Marie Ellis Feature Artist - Sam Eyles


Sam Eyles, Brisbane
Drawing is the story I write to converse with myself.

How would you compare the traditional practice of drawing to the digital approach?
For me there is no comparison. The way I treat “traditional drawing” processes; pencil to paper, requires honesty and confidence whilst also being open to flaws and inconsistencies in materials and methods, open to working with the uncontrolled or unforeseen to occur.

The personal hand written, mark making, pressure and variation, the exploration of new materials, the rawness, the immediacy, the time, the lack of time, the control, the lack of control, a touch that I don’t believe can be captured in a digital process. There is something special about drawing, the physical action of applying a medium to a surface, the touch that is required to make those materials come together, to communicate your thoughts, your ideas and tell your story. Only through the physical practice of drawing can these raw and honest notions be expressed.

There is nowhere to hide in drawing. I have to make those marks work.

How do you feel the practice of drawing evolved over the past 10 years?
There seemed to be a move away from traditional drawing practices in institutions in favour of “conceptual” practices where drawing was not expected to underpin the work. Leading, I believe, to some bodies of work with less substance. More recently I have seen a move back to artists exploring drawing and using the medium to inform their practice. People want to see the artist’s hand at work. Creative consumers want to see the artist’s hand in what they are consuming. To humanise is to create true connection. To mechanise is to disconnect.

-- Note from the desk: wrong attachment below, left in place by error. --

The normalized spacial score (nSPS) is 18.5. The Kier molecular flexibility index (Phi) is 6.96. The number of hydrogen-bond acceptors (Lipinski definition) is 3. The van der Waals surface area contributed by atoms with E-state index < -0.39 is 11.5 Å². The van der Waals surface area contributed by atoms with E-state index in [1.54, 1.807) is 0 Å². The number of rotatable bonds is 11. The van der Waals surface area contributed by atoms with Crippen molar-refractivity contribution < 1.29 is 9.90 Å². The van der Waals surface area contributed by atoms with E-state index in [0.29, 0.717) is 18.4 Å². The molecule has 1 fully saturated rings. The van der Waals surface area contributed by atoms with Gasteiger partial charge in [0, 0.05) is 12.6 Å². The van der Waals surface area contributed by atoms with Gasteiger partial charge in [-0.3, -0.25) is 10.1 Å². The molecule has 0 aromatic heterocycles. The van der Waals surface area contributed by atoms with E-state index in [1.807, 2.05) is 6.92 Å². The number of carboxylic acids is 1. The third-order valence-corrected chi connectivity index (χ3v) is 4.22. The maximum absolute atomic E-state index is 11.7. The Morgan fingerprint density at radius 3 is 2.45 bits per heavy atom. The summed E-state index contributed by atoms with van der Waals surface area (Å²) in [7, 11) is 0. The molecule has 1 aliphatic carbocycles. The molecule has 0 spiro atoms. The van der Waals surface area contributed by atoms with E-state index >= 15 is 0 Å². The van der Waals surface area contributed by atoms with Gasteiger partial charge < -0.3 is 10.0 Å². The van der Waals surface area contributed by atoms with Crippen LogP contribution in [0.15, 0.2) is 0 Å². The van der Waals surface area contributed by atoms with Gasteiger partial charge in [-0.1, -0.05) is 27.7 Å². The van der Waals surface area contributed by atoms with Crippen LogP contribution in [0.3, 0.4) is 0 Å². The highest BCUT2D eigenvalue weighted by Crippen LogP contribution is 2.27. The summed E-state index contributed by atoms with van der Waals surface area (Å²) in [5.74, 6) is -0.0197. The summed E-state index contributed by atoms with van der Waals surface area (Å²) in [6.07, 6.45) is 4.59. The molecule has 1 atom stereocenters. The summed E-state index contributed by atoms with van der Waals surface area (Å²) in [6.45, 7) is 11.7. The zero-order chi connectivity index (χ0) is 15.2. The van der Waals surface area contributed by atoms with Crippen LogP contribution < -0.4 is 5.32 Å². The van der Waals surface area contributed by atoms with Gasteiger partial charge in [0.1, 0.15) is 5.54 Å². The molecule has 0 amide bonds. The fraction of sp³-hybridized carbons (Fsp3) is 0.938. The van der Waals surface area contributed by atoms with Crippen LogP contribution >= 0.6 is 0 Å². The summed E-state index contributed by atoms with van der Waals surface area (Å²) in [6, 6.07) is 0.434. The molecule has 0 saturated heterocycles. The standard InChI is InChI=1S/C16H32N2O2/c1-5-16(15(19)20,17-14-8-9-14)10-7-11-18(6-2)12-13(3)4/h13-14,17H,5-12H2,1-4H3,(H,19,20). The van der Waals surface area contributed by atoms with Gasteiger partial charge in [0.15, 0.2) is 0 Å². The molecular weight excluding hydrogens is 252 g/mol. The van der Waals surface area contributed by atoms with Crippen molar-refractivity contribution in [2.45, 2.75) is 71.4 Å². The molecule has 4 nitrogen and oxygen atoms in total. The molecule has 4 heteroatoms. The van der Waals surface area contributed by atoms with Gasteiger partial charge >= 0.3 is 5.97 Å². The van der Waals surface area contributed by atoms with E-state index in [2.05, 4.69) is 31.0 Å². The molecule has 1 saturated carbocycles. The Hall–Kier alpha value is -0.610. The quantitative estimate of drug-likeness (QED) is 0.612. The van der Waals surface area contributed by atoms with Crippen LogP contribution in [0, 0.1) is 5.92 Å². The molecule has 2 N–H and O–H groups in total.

Why are competitions like the Marie Ellis OAM Prize for Drawing important within Australian Arts culture? 
Drawing is the fundamental practice to any successful visually creative outcome. To support this technique (through drawing exhibits) is to test artists, expanding ideas of what is and isn’t drawing through public engagement. I believe this will only strengthen all art practices, be it sculpture, video art, painting or drawing.

Why is the practice of drawing important to you?
Drawing is the story I write to converse with myself. It allows me to explore topics in existential ways whilst trying to discover the meaning to these truths I aim to uncover. It is a story I share with others on topics I struggle to express and understand.

Drawing is a technique that is so simple but can explore such complex themes. It is a challenge and difficult pleasure. Like a word becomes a sentence, becomes a story; a drawing is a mark that becomes a line, becomes a picture and pictures tell a thousand stories.